Cyclical history (Corsi e ricorsi)[edit]

Vico is often seen as espousing a cyclical history where human history is created by man, although Vico never speaks of "history without attributes" (Paolo Cristofolini, Vice Pagano e Barbaro), but of a "world of nations". Which is more, in the 1744 Scienza Nuova (esp. the "Conclusion of the Work") Vico stresses that "the world of nations" is made by men merely with respect to their sense of certainty (certamente), though not fundamentally, insofar as the world is guided by the human mind "metaphysically" independent of its makings (compare opening paragraph of the Scienza Nuova). Furthermore, although Vico is often attributed the expression "corsi e ricorsi" (cycles and counter cycles of growth and decay[13]) of "history", he never speaks in the plural of "the cycle" or of "the counter-cycle" (ricorso) of "human things", suggesting that political life and order, or human creations, are oriented "backward," as it were, or called back to their constitutive "metaphysical" principle.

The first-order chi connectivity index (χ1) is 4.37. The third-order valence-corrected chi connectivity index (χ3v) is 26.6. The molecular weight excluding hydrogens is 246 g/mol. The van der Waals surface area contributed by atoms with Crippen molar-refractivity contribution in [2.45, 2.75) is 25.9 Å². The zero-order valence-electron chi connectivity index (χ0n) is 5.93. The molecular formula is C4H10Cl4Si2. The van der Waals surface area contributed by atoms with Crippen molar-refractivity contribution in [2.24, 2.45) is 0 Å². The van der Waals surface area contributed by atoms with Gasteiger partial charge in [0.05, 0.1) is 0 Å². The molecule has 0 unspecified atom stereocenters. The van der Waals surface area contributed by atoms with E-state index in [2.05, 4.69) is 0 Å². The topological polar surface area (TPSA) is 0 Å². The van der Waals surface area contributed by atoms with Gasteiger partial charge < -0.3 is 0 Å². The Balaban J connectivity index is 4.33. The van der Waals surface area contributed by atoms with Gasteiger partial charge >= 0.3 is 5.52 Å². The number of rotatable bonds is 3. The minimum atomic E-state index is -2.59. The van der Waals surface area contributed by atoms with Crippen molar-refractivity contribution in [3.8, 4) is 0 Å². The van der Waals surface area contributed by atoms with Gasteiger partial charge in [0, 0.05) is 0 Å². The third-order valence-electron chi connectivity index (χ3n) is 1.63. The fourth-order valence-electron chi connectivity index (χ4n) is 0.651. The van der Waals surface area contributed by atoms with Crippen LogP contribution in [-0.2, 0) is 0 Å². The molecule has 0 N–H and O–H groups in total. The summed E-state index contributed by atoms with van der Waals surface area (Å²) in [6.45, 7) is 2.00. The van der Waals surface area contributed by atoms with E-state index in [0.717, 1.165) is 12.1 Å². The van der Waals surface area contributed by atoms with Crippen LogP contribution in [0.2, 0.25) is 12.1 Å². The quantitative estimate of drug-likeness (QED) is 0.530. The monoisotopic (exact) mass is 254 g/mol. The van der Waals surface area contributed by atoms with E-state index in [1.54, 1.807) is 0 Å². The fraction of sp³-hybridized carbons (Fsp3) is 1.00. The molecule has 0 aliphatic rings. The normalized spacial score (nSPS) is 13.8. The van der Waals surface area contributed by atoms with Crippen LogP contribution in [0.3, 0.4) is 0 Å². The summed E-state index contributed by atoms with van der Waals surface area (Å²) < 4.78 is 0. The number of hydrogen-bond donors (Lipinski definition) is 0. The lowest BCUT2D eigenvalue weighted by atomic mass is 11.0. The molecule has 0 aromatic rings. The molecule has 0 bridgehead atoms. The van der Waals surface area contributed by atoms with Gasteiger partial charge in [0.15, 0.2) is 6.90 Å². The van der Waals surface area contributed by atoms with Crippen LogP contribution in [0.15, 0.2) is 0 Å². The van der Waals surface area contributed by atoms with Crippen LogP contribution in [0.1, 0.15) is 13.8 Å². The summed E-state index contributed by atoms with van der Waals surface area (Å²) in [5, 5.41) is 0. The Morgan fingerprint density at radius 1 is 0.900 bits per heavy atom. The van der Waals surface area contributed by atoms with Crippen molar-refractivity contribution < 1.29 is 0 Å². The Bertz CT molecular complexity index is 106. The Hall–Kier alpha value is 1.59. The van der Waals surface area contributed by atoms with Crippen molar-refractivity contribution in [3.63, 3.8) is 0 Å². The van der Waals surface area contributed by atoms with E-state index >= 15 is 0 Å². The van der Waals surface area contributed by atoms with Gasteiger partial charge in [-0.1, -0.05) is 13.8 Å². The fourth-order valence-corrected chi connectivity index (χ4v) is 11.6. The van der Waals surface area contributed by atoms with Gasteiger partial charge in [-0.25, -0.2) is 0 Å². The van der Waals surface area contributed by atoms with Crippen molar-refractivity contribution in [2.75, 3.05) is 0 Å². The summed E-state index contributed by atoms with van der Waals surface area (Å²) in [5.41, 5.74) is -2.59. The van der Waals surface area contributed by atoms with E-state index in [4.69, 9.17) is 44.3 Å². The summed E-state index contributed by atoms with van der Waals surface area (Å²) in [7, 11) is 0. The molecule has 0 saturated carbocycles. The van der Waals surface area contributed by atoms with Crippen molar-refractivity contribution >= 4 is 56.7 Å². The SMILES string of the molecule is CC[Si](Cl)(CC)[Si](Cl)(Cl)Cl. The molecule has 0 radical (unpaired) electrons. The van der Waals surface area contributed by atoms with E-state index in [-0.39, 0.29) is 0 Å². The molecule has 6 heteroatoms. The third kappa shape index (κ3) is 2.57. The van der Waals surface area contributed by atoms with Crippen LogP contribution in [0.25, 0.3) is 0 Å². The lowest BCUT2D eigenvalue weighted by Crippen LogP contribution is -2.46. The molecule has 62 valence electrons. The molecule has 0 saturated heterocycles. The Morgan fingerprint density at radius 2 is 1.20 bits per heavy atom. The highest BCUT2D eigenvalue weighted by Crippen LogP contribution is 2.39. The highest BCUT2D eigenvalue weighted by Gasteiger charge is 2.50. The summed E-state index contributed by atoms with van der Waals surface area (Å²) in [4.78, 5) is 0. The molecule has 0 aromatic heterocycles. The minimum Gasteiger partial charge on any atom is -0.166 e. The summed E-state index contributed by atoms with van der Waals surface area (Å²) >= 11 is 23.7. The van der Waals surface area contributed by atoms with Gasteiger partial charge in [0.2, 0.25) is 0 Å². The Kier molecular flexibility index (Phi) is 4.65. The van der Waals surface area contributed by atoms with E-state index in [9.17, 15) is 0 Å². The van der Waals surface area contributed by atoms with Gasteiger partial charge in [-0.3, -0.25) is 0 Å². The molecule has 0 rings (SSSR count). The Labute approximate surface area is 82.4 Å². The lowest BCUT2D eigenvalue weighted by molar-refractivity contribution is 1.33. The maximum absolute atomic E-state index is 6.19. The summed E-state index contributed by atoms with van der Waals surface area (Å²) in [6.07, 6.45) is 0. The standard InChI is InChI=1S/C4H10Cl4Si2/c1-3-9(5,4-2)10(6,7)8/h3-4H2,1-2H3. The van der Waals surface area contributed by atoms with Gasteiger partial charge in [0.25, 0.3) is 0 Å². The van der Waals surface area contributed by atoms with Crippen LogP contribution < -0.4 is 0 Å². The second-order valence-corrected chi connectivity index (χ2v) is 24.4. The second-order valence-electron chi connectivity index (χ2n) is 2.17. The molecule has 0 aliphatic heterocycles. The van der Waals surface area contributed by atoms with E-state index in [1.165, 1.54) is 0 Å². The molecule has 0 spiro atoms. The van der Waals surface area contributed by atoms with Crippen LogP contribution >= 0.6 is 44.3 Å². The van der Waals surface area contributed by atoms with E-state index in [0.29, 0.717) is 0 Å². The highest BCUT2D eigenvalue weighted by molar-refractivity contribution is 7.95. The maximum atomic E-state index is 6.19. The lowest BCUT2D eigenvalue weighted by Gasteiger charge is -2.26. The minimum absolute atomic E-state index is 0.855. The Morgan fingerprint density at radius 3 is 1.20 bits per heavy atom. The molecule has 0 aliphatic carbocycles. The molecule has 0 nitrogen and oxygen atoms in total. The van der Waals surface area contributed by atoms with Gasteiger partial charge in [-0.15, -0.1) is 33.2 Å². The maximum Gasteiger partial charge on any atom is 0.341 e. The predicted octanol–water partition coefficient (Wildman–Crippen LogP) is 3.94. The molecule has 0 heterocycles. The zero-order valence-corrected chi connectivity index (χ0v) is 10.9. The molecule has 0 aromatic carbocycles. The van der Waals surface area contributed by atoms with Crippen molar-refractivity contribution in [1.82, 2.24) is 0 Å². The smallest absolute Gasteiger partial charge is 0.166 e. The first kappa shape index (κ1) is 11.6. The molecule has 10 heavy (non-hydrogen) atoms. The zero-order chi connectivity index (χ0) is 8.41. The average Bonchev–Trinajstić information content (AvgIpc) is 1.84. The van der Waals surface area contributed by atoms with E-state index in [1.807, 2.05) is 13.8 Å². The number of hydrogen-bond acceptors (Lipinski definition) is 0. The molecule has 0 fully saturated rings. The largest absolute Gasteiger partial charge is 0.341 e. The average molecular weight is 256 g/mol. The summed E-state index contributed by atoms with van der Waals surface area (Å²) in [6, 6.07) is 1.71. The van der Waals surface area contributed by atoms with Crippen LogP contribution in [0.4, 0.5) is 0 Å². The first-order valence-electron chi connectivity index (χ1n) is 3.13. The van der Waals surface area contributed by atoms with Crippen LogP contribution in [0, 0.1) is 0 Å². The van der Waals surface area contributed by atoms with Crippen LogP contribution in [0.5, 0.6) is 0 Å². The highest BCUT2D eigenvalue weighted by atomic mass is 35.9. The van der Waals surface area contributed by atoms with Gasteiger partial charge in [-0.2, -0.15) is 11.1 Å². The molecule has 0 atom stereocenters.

On present day "constructivist" readings, Vico is supposed to have promoted a vision of man and society as moving in parallel from barbarism to civilization.

As societies become more developed socially, human nature also develops, and both manifest their development in changes in language, myth, folklore, economy, etc.; in short, social change produces cultural change.[14]

Vico would therefore be using an original organic idea that culture is a system of socially produced and structured elements.[14] Hence, knowledge of any society would come from the social structure of that society, explicable, therefore, only in terms of its own language. As such, one may find a dialectical relationship between language, knowledge and social structure.[14]